They used to stroll on the main walk, made up of checkered cement bricks which formed a cross pattern, in the cracks of which young grass buds came out to be trampled over. She always envied his height, and complained that she looked so puny with him. And he told her how frail she looks to him, like a jasmine bud, a tender white, to be cared for against the ravages of time and people. Hand in hand they drew the landscapes of future, exchanging dreams and fears and their very souls.

The sudden thunder drew James out of his reverie as he gazed at his surroundings. He realized he was sitting on the cold marble bench, on which she sat that day. It was right in front of the main gate, but hidden by a row of bushes. That’s why he was not able to see her immediately when he came inside. He raised his head at the sudden cawing of a crow nearby, and saw Nita, standing at the gate.

“Nita, didn’t you realize this the year we were together? If you had seen this coming then why didn’t you withdraw earlier? Have you been thinking this through? All those days of passion and proximity, the vows of love, what were they Nita?”
“Don’t bring that into question James. Don’t drop to levels so low!”
“Then what about love? Were you just playing with me?”
After a long pause, Nita replied
“Yes. It was all made up. I never loved you for a single day of my life.”

Nita! What was she doing here? And she had a bouquet of roses in her hand. She was standing there, looking around for someone. Her gaze was restless, and tired. His first thought was that she has come to meet her to-be-husband. It seared his mind and brought a cold jerk throughout his body. The venom of envy and pain was seeping into the edges and sides, darkening the grey heart. He immediately hid himself behind one of the dark banyan trees, and observed her actions. An impotent rage trapped in his eyes. At the same time he felt low and base. A traitor to the love he had committed himself to. He stood riveted in his hiding place, as she made her way down the wet concrete, towards the marble bench. She sat down with her back towards him, her long black hair tied in a bundle. Time stalled during those few moments, when he felt her closeness, he was sure she would feel his warm breath on her neck. But she seemed to be in another world, and the distance seemed too wide to reach across and touch her.

With a brisk step she got up and started walking towards the other exit of the park. He was deeply puzzled by her actions, and kept at a distance, not losing the sight of her. The other exit was hardly used; it led to the road which crossed the canal into the unpopulated suburban part of the town. Her pace increased as she reached the narrow bridge. He noticed that a part of the old railing was not there, with debris on the ground.

James took a long deep sigh
“That was all that I needed to hear Nita, It says everything to me. You won’t hear from me, ever again, that I promise you. I just wish you had never come into my life.”
Without waiting for a reply, he disconnected.

He came out of his house, his head in a swirl. Everything stifled him, the roads, the numerous faces and voices suffocated his thoughts. He instinctively gasped for air. Making his way out of the busy streets, he rode his way into the nearest bar he could spot. He had never had a drop of alcohol in his life, but today, he needed out, he needed to shut out everything and recede into his innermost shell, into the safety of the self, in a world blurred by intoxicating spirits.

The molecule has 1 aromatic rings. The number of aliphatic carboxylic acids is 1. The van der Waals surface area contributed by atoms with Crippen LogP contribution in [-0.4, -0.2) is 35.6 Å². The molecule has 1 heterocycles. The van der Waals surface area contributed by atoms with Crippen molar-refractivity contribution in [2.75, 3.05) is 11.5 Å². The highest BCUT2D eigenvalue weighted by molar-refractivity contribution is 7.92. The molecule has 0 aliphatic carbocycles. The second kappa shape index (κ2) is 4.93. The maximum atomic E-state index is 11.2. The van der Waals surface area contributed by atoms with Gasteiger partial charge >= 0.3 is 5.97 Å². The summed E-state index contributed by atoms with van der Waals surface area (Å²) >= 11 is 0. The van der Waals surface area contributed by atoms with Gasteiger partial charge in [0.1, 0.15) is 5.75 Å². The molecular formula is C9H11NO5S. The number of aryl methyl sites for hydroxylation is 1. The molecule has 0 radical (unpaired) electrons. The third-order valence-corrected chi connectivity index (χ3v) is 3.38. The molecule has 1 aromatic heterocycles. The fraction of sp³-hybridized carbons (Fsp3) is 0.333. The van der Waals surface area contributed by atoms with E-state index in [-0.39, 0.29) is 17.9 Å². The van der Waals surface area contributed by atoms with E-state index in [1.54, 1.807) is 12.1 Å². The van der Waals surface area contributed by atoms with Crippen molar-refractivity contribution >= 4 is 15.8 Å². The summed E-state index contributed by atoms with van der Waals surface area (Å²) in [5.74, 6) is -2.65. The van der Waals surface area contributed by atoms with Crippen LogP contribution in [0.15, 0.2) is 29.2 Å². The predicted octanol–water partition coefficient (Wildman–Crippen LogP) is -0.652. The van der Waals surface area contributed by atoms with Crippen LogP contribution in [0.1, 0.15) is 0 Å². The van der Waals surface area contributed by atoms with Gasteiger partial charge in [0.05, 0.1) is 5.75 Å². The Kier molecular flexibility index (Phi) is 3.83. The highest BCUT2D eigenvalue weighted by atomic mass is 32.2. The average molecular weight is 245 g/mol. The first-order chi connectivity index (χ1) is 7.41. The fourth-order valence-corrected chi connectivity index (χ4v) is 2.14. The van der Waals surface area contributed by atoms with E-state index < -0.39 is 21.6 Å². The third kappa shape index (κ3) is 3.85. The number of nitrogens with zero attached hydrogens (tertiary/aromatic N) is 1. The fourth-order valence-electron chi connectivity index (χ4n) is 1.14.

He didn’t count the number of drinks he had had, he didn’t count the bills out of his wallet as he paid the bill, but the only thing that appeared again and again in repetitive drudgery were her last words. The more he drank, the more the assaults and assailants increased. His eyes misted, and tears of misery came out of his lonely orbs.

She reached the other side, and took a right turn. He remembered this path; he had been here once, long ago. After a few minutes of walking on the deserted road, she reached the front of a gate. At a distance it looked like a garden, with well maintained green grass on all sides, but as he went nearer, he saw hundreds of mounds, with a white cross on each one of them.
His heart skipped a beat as he realized the fault and shamelessness of his thoughts, and the need to go and comfort her accosted him. But he was feeling powerless. He couldn’t hold the gaze in her eyes, he knew that. Had someone died in her family? Or was she visiting an old grave? Guilt stabbed his soul as he tried to imagine the pain and agony she must be going through. And he like a selfish insolent fool was standing behind trees, hiding from who he loved the most.
He remembered his father was buried here, and how he had been here as a kid, not realizing the value or importance of so many mounds and people crying or laying flowers over them. He had stopped coming here with his mother as he grew older, not wanting to grieve something he had never known.

He came out of the bar. It was dark and windy. Rain seemed imminent any moment, with the sky growling disapproval. He tried to collect his thoughts, thinking of places to go. He couldn’t go back home, facing another quarrel with his mother would only worsen his state of mind. He needed peace, comfort, and a sense of belonging. Where he could submit himself to past and forever be there, if only he could!
The park! That was the only place he could think of going to. With some effort he started his bike, and raced towards the only place he could call his own, of his heart, for his heart.
He lost sense of direction and sight.

She stopped at a fresh grave. Funny, how a grave can be associated with a word like fresh. It’s as if both belong to completely different connotations. She bowed down and laid the flowers on the grave, and started crying.
Without stopping himself anymore he came forward to hold her close, but a chill went down James’s spine, the numbness of a thousand needles in his limbs, as he read the epitaph on the headstone.


The roads were particularly slippery and difficult to negotiate on that rainy night, when James lost control of his bike, and rammed into the bridge railing, head first, falling into the canal. Death was immediate, and was caused by a fatal concussion. His body was identified and laid to rest in the old graveyard by his mother.